Tampa cinephiles will soon have a unique new place to enjoy a diverse array of films with the opening of Tampa Theatre’s new microcinema, nicknamed by the movie palace’s staff as “T2.”
Construction on Tampa Theatre’s new T2 microcinema is slated to begin in spring 2020 and should be completed in early 2021. The $1.3 million renovation project is being funded by a $650,000 grant from Hillsborough County Board of County Commissioners’ Capital Asset Preservation (CAP) program, which matched $650,000 in private funds and pledges contributed to the theater for this project.
The new micro movie theater, to transform a space adjacent to the majestic 1,200-seat “starlit” movie house that opened at 711 North Franklin Street in 1926, will accommodate 40 to 50 guests and offer an intimate filmgoing experience unlike any other in the Tampa Bay Area.
Local architectural firm Kreher Barna Design Studio has begun working on designing the new space alongside the team at Boston Light & Sound, which has provided audio-visual technology for the Sundance Film Festival and award-winning filmmaker Martin Scorsese’s private screening room.
“The idea of creating a small screening room in this space has been around for so long that I honestly can’t remember who first suggested it,” admits Tampa Theatre President & CEO John Bell. “But T2 has long been collectively and universally accepted by the board and staff as a great idea because of its potential to expand and serve the community.”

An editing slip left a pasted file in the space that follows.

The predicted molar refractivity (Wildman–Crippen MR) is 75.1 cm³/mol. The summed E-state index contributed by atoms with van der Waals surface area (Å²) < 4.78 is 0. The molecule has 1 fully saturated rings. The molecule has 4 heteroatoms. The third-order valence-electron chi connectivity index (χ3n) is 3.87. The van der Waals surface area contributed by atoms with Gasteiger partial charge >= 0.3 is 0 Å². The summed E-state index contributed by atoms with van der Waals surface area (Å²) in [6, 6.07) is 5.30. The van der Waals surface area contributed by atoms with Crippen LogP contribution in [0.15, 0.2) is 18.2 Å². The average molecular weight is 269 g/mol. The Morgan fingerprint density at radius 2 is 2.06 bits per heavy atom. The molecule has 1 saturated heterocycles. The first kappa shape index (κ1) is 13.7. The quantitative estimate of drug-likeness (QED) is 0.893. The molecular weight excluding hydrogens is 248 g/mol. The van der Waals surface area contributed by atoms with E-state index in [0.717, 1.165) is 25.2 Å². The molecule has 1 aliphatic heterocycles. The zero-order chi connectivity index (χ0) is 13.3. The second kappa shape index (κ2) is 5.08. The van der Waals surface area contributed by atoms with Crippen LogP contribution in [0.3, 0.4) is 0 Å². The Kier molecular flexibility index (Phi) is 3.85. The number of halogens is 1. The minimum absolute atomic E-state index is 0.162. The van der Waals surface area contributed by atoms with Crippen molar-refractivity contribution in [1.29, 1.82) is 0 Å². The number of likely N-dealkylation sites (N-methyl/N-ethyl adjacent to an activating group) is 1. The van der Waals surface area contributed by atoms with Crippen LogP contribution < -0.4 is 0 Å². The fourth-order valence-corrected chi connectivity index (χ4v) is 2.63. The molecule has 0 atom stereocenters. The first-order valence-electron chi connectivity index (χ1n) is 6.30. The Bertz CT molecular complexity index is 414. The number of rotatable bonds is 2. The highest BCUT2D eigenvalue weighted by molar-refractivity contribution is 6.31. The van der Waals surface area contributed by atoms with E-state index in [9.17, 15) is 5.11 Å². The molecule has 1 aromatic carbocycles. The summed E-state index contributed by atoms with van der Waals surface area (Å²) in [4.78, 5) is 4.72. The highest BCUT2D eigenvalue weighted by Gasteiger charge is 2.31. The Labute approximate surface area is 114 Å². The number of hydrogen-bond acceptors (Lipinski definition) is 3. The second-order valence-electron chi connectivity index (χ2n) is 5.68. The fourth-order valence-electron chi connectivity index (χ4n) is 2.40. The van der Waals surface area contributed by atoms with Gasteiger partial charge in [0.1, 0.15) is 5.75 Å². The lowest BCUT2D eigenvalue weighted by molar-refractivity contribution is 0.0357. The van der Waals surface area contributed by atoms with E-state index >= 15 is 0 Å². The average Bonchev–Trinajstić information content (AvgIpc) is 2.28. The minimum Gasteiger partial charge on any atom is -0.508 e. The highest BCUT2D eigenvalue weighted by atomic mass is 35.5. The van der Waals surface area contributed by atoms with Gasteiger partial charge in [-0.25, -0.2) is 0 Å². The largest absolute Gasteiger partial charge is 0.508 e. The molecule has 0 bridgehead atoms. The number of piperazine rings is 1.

No single type of demographic is targeted with the new project, which Bell says will serve varied audiences with varied programming. But he hopes the films offered there serve as an extension and expansion of Tampa Theatre’s current artistic and education programming, which includes 550 film screenings each year, art-house fare, film festivals, among many other endeavors.
While Tampa has had its share of single-screen movie houses over the years, the format largely fell out of favor in the 1960s and ‘70s due to a variety of circumstances. Tampa Theatre itself was on the brink of demolition in the 1970s until a dedicated group of historians and preservationists swooped in to save the historic Tampa landmark.
“Movie palaces like Tampa Theatre and most other single-screen theaters were built at a time when studios financed the construction of cinemas,” explains Bell. “In fact, Paramount Pictures built Tampa Theatre as a premiere theater to showcase their films. Several decades later, anti-trust legislation forced the studios to divest themselves of any interest in theaters, which effectively killed the single-screen cinema and gave birth to the rise of the multiplex business model.”
Bell says the addition of a second screening room at Tampa Theatre will double the palace’s “shelf space” and provide more programming flexibility and buying power.
“Right now, we have to say ‘no’ to a lot of opportunities – shows we’d like to book but can’t because of other commitments. Even with limited seating, having a second space in the mix doubles our programming capacity, allowing us to say ‘yes’ to the live show seeking a Tampa tour date and ‘yes’ to the new film looking for an uninterrupted run,” he says.
The leadership team at Tampa Theatre also hopes the expanded space and screening accommodations will aid in downtown Tampa’s ongoing resurgence and help the city become more culturally and artistically enriching. “It will open up a world of new opportunities.”
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